Fever In Fever Out

Luscious Jackson

Grand Royal / Capitol Records, 1996


REVIEW BY: Sean McCarthy


Early this year, Luscious Jackson announced that they would not be together. With the alternative music scene a little smaller than a blip on the current music scene, the industry met their breakup with an indifferent shrug. I had my own opinions regarding their breakup. First, I was a little stunned when I heard the news.

Though they already lost a member and were whittled down to a trio last year, they still had enough creative batteries in them to make on of the best albums of 1999: Electric Honey. To top that, they also stole the show at a couple of Lillith Fair appearances. Yet, I can't help but admire them for shutting it down. They had a great career run. And they left near the top of their game. Not that many bands can leave on a strong last album AND a solid tour to boot.

Luscious Jackson, with the help of the Beastie Boys and A Tribe Called Quest, helped create a trippy sub-genre of rap. These bands proved you could be cerebral and still have the beats to back your raps up. Luscious Jackson made it a point to explore their boundaries and incorporate different styles into their music. Their breakthrough album, Natural Ingredients, remains a great cornerstone in the early '90s alternative music scene.

The band pulled off quite the coup by hiring U2-collabarator Daniel Lanois for their album, my_heart_sings_the_harmony_web_ad_alt_250 Fever In Fever Out, their second-to-last album. Snatch a great producer, snag Emmylou Harris for a guest vocal slot and continue what you're doing before: lock and load and out comes a classic. Well, almost.

The problem with Fever In Fever Out is something many bands do: put their most ear-catching, strongest song first. You know the drill: you hear a great song on the radio, buy the album and its right smack there on track one. The track, "Naked Eye," was probably Luscious Jackson's biggest hit. It also is a representation of what made them so good. Drummer Kate Schellenbach lays down a great percussion while Alex Young does some additional drum looping. Jill Cunniff's sexy, airy voice hooks you and the chorus is so catchy, it makes N-Sync sound like Philip Glass.

You're elevated from listening to it, now come three songs, "Don't Look Back," "Door" and "Mood Swings" that set you down and mellow you out. Not that there's anything wrong with that. But, the listener is definitely discombobulated after hearing "Naked Eye."

Still, plenty of surprises wait in Fever In Fever Out. "Under Your Skin" and "Electric" are catchy enough to make you want to come back and give them a second look. And the real zinger comes in the middle of the album. "Take A Ride" is an grand, complex jam session that steers you one way into a dreamy, sleepy state, but then takes a full rhythmic left turn and drops a memorable chorus toward the end, "Live slow, die old." Simple yes. Effective? Hell yeah.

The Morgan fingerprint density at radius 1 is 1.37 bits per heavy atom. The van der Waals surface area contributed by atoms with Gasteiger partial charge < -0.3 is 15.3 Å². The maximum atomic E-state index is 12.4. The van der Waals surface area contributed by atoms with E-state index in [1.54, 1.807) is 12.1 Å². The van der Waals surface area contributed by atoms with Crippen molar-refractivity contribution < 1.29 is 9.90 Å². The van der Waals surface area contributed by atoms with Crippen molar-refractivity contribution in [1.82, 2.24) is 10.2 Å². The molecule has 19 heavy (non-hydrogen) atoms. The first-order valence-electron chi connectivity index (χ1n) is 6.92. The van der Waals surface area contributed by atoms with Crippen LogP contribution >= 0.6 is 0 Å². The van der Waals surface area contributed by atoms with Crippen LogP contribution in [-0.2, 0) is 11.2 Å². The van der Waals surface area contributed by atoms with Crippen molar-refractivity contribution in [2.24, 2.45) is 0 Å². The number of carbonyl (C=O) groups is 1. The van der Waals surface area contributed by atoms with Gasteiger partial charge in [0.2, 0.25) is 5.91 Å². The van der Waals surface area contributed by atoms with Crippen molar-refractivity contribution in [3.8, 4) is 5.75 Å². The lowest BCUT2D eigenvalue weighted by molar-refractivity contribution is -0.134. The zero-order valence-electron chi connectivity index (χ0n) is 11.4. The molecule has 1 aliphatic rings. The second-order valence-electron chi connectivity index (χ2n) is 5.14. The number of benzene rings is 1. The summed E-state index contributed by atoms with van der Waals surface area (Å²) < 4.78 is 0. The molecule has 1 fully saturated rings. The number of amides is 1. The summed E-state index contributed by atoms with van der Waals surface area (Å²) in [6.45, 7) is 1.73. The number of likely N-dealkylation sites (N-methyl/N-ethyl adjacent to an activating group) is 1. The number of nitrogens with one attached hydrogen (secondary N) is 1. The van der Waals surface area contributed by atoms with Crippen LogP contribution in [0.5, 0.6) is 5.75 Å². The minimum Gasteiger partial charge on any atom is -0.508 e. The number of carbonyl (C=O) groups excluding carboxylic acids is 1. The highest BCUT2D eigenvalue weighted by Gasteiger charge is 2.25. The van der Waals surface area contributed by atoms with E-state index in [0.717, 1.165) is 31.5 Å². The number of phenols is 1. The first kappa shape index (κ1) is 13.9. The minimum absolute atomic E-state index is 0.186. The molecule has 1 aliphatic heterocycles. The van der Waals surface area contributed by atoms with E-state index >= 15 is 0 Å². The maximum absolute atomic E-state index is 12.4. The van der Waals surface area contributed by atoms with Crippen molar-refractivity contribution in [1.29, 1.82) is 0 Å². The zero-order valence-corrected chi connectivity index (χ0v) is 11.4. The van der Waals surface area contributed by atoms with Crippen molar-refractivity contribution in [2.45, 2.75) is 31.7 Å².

Guest-favorite Emmylou Harris (everyone from Bob Dylan to Midnight Oil) drops in on "Soothe Yourself." And unlike other guest appearances, Harris provides a great deal of support for the song. You don't feel like she's in the album to fill some sort of "coolness quota." The song also sets the stage for the kick-back last third of the album.

"Why Do I Lie?" and "One Thing" are good tracks, but like the last half of the album, they start to lump themselves together until it sounds like a jam session made up of half-constructed songs. "Faith" is the only exception to this rule. If the album were to end on this track, Fever In Fever Out would have been a more powerful release. Instead, the album closes with "Stardust," a fine tune in itself, but it's the type of song that you'll go three minutes before you realize the album is over.

The album is still great for a warm spring day. There's enough variety and musical diversity in Fever In Fever Out to keep you wanting to explore the spacey gaps between memory lapses while you listen to it. "Naked Eye" hooks you and is one of the best songs to listen to with all of the windows down in your car while you're in a good mood. Fortunately, there's enough in Fever In Fever Out to motivate you to go beyond track one.

Rating: B

User Rating: Not Yet Rated



© 2000 Sean McCarthy and The Daily Vault. All rights reserved. Review or any portion may not be reproduced without written permission. Cover art is the intellectual property of Grand Royal / Capitol Records, and is used for informational purposes only.